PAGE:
This is an op-ed written by John McNay, president of the Ohio Conference, and published in the Cleveland Plain Dealer:
Gov. John Kasich’s task force on affordability and efficiency in higher education released its recommendations to the General Assembly recently, and the results were to be expected. The task force was headed by Geoff Chatas, Ohio State University’s chief financial officer and the architect behind the Ohio State parking privatization deal, so it is no surprise that one of the key recommendations is to have colleges and universities lease or sell what the members of the task force refer to as “non-core assets” and “non-academic operations.”
Chatas nearly left OSU earlier this year to take a position with the investment firm that now leases the university’s parking system. As eyebrows were raised at the seeming impropriety of such a move, he changed his mind.
Chatas, who last year made $773,579 and received a $1 million bonus merely for staying at OSU for five years, did not at all address in this task force one of the most agreed-upon cost drivers in higher education: administrative bloat-–the exponential growth in the number of administrators and their salaries.
Mr. Chatas said he had chosen to stay at OSU because he wanted to help find creative solutions to the problems facing higher education. Unfortunately, there is nothing creative about selling off assets constructed at taxpayer expense.
The other recommendations generated by the task force appear to be either an expansion of practices institutions already engage in, such as joint purchasing, or other things that have been discussed for years, such as a reduction of duplicative programs.
Outside of Chatas and the four legislative members, the composition of this task force was head-scratching: a former bank CEO, a president of a managed care company, and a senior vice president and CFO of a construction company. That’s it.
To some extent, we can understand why people with knowledge about finance, health care, and construction were invited to be involved, but that does not explain why not even a single faculty member or student was included. On March 18, I sent a letter to Gov. Kasich about faculty participation on the task force and included a copy of the policy report that my organization had released earlier this year.
In my letter, I said, “The report explores the issues of declining state appropriations, administrative bloat, athletics spending, and other factors that are causing the price tag of earning a degree to rise. I think you will find that faculty can offer a unique perspective in addressing these issues–issues that might not get addressed at all if a faculty member does not have a seat on the task force. In terms of process selection, we recommend that you allow the Chair of the Ohio Faculty Council–an arm of the Board of Regents–to choose a professor to serve in this capacity.”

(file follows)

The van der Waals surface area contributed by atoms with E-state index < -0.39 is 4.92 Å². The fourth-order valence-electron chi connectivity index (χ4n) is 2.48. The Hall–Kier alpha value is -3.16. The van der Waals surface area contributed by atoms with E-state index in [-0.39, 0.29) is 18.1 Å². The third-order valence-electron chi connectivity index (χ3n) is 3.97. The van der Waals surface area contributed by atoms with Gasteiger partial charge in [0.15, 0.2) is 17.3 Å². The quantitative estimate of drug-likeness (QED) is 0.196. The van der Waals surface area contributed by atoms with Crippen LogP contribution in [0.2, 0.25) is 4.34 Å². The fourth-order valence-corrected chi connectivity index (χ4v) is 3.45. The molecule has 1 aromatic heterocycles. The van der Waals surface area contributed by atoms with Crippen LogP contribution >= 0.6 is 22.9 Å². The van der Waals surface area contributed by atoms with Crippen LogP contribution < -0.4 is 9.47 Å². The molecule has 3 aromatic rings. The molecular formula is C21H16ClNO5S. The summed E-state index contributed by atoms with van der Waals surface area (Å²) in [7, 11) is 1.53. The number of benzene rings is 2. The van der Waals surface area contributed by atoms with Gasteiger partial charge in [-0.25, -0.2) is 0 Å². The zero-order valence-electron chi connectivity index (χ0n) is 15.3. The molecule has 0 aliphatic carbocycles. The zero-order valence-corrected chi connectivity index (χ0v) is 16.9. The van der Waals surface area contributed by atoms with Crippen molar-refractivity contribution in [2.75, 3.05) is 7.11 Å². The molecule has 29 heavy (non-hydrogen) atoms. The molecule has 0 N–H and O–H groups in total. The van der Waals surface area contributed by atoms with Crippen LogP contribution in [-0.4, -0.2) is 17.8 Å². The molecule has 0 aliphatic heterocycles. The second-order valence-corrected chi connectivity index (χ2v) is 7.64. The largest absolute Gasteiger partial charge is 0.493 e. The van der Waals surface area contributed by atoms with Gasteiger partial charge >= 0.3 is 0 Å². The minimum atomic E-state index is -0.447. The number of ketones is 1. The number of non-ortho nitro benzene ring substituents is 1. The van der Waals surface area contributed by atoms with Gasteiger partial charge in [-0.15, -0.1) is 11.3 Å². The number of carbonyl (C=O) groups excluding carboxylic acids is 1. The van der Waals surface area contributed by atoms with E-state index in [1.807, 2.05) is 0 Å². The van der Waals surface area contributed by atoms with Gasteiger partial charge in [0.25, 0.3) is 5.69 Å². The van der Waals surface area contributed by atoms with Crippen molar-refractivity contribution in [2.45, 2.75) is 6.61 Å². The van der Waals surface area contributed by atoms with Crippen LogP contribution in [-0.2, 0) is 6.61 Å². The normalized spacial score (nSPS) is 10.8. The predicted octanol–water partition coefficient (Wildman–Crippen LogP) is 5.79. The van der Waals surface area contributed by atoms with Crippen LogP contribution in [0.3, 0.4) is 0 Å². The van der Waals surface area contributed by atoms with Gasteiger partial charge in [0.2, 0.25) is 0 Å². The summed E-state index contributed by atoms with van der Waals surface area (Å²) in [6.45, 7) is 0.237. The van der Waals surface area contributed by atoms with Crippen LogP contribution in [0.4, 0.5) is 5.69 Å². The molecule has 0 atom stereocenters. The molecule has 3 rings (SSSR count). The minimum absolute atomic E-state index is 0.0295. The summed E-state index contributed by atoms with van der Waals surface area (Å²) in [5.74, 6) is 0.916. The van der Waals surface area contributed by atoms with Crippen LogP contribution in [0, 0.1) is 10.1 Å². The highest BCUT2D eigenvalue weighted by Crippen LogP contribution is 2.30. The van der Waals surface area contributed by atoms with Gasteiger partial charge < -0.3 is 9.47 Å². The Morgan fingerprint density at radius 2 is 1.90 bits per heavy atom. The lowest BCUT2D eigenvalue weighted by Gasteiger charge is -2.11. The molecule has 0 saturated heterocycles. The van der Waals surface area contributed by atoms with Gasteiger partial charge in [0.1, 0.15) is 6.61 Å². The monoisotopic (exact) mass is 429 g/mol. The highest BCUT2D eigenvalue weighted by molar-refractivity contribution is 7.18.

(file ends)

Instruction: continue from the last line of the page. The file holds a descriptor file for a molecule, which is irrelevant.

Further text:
We received no response from Kasich’s office. And indeed, none of the aforementioned areas was tackled by the task force.
The way our universities are being managed is deeply concerning. The primary mission for our universities is instruction and research. Yet, less than 24 percent of our university budgets is being directed toward employing faculty. By contrast, about 40 percent is being soaked up by administration. The median base salary for a university president in Ohio is just under $500,000. If one adds in their car allowances, deferred compensation, bonuses, mansions or housing allowances, and so forth, many of them are getting close to, if not more than, $1 million in total compensation.
At the University of Cincinnati, more than half a billion dollars has been spent on sports facilities over the last 10 years, but the university, $1.2 billion in debt, has chosen to defer millions of dollars in needed maintenance, and some of my regional campus students have attended classes in trailers.
At the University of Akron, the board of trustees unbelievably spent nearly $1 million renovating the president’s home while laying off staff.
An FBI criminal probe at Wright State University for alleged mishandling of work visas has led to the departure or demotion of three administrators so far.
Bowling Green State University spent a half million dollars on a consultant to tell it how to solve a $3 million deficit. At Ohio State University, the foundation has paid more money to fund managers than it has spent offering scholarships to students.
The list of boondoggles goes on and on. In this context, it is nothing short of stunning that this affordability task force would suggest that further auctioning off of taxpayer investments within our university system would be appropriate.
If the governor and other leaders in state government want to make our institutions more affordable and efficient, they need to talk to faculty–-the people who carry out the central missions and who will be there long after trustee appointments expire and high-ranking administrators move on to even more lucrative appointments. Until then, we’ll keep on seeing misguided solutions that do little to make our institutions affordable or efficient. Students and taxpayers deserve much more substantive and serious solutions.
The op-ed is available at: http://www.cleveland.com/opinion/index.ssf/2015/10/why_no_professor_on_gov_kasich.html
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